looks cute with short hair, though.
I feel like there's a whole class of actors that are being cycled around from one lousy sitcom to another. This one has a guy from "Whitney" and a girl from "Rules of Engagement" and a bunch of other unfunny people that will probably turn up on another terrible show about dating next year when this one gets canceled.
h) "Rising Star"
I'm always up for a new singing competition show, but with even "American Idol" and "The Voice" dropping in the ratings, any new entry into that genre seems doomed, even with this one working the 'real time results' angle really hard. Between Josh Groban, Brad Paisley, Ludacris and Ke$ha, the show theoretically has 4 people who can be really funny and/or unpredictable in the right situation, but they all feel locked in to the show's format with no room for spontaneity or personality.
i) "Sing Your Face Off"
I appreciate that networks still bother to put ridiculous timefiller shows like this on the air in the summer instead of just airing repeats of popular shows. Granted, I don't need to see Jon Lovitz and Lisa Rinna embarrass themselves every week, but it was fun to watch once or twice.
j) "I Love The 2000s"
It's sad that I have actually watched and enjoyed this. But it's more sad how much of the show they've spent talking about reboots or sequels to things that they already talked about in I Love The 70s/80s/90s.
k) "Unusually Thicke"
This show is actually kind of funny, because Alan Thicke is a pro and can engineer a reality show about his family into basically a functional sitcom, even with his barely-acting family. But it seems like dude should just be on a new sitcom, which he probably can't do at this late date, which is kind of a shame. He's like the dad jokiest TV dad ever.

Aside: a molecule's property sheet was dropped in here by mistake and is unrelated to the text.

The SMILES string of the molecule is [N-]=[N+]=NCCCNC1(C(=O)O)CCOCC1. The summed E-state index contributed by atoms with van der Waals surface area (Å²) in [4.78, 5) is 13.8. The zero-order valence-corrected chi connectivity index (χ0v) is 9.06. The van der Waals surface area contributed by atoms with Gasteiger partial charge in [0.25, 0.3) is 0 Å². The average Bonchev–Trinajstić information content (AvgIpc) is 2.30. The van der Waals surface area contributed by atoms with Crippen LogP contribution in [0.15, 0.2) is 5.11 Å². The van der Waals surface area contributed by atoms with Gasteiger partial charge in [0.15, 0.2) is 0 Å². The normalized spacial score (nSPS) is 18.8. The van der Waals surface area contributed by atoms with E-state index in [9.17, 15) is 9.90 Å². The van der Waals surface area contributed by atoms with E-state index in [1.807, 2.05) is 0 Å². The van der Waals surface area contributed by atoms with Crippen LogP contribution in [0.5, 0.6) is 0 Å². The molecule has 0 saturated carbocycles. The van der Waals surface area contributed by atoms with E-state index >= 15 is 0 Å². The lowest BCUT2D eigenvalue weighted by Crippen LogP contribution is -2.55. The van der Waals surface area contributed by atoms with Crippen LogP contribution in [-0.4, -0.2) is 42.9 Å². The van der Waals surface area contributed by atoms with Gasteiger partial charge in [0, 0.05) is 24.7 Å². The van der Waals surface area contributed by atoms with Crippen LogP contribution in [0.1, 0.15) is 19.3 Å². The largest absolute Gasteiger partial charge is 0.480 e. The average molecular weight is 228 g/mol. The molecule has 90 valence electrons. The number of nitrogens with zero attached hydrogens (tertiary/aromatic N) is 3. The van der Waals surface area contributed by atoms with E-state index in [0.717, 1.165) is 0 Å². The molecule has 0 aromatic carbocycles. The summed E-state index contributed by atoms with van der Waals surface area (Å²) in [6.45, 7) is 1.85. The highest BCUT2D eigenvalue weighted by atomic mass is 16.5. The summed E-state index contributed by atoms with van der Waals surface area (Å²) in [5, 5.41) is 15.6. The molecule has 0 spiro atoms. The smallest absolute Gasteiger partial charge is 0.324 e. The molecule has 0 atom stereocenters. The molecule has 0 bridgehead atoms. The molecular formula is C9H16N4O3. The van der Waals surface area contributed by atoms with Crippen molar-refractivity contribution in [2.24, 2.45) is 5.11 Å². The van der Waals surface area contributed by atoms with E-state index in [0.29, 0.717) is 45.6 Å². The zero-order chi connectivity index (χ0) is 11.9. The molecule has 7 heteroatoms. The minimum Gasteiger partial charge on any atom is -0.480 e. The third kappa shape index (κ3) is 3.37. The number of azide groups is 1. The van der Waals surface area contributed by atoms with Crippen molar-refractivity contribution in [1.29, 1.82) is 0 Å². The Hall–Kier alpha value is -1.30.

It's been a while since I felt as terrible about watching every episode of a show as I did about "Fargo," which I had major reservations about just off the first couple episodes
, and which got worse and worse over time. But it was only 10 episodes, so after a while I just stuck with it to see if it redeemed itself. I appreciated that they tried to use the movie as a loose template for the overall approach of the show, but by the end of the 'dark comedy' had curdled into something resembling Very Bad Things
more than Fargo
, while Billy Bob Thornton's character essentially became Corky St. Clair the unstoppable killing machine. I've found myself getting really judgmental towards people who think this was exceptional television.
m) "The Maya Rudolph Show"
I love Maya Rudolph, I want her to be on TV as much as possible, especially if it's not in a sitcom as fundamentally weak as "Up All Night." The one test episode they ran of this didn't come off like gangbusters as I'd hoped, but it had a few killer sketches, I hope it becomes a regular thing, the variety show format could kinda use a revival.
n) "The Pete Holmes Show"
This really turned out be a gem, such an odd little laid back half hour late night talk show with a guy who I never expected to like as much as I do now. I'm bummed that it's off the air already after just a few months, how bad can a show's ratings be if they can't even hack it at midnight after "Conan" on TBS?